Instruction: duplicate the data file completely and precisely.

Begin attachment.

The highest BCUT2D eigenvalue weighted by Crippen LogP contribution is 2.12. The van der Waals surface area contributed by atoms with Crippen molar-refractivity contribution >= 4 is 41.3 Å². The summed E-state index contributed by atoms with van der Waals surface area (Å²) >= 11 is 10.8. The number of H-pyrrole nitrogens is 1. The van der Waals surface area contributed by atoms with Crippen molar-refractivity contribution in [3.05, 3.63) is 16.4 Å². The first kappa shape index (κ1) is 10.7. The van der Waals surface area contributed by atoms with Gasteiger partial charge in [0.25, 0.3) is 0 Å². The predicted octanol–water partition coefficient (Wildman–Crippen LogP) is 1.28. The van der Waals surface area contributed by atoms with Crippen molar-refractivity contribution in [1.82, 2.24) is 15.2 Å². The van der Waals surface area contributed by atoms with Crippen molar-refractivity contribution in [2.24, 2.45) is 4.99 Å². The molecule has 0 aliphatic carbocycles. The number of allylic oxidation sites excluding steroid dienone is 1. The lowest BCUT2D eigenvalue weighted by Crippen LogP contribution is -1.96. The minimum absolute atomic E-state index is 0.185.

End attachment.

The highest BCUT2D eigenvalue weighted by Crippen LogP contribution is 2.12. The van der Waals surface area contributed by atoms with Crippen molar-refractivity contribution >= 4 is 41.3 Å². The summed E-state index contributed by atoms with van der Waals surface area (Å²) >= 11 is 10.8. The number of H-pyrrole nitrogens is 1. The van der Waals surface area contributed by atoms with Crippen molar-refractivity contribution in [3.05, 3.63) is 16.4 Å². The first kappa shape index (κ1) is 10.7. The van der Waals surface area contributed by atoms with Gasteiger partial charge in [0.25, 0.3) is 0 Å². The predicted octanol–water partition coefficient (Wildman–Crippen LogP) is 1.28. The van der Waals surface area contributed by atoms with Crippen molar-refractivity contribution in [1.82, 2.24) is 15.2 Å². The van der Waals surface area contributed by atoms with Crippen molar-refractivity contribution in [2.24, 2.45) is 4.99 Å². The molecule has 0 aliphatic carbocycles. The number of allylic oxidation sites excluding steroid dienone is 1. The lowest BCUT2D eigenvalue weighted by Crippen LogP contribution is -1.96. The minimum absolute atomic E-state index is 0.185.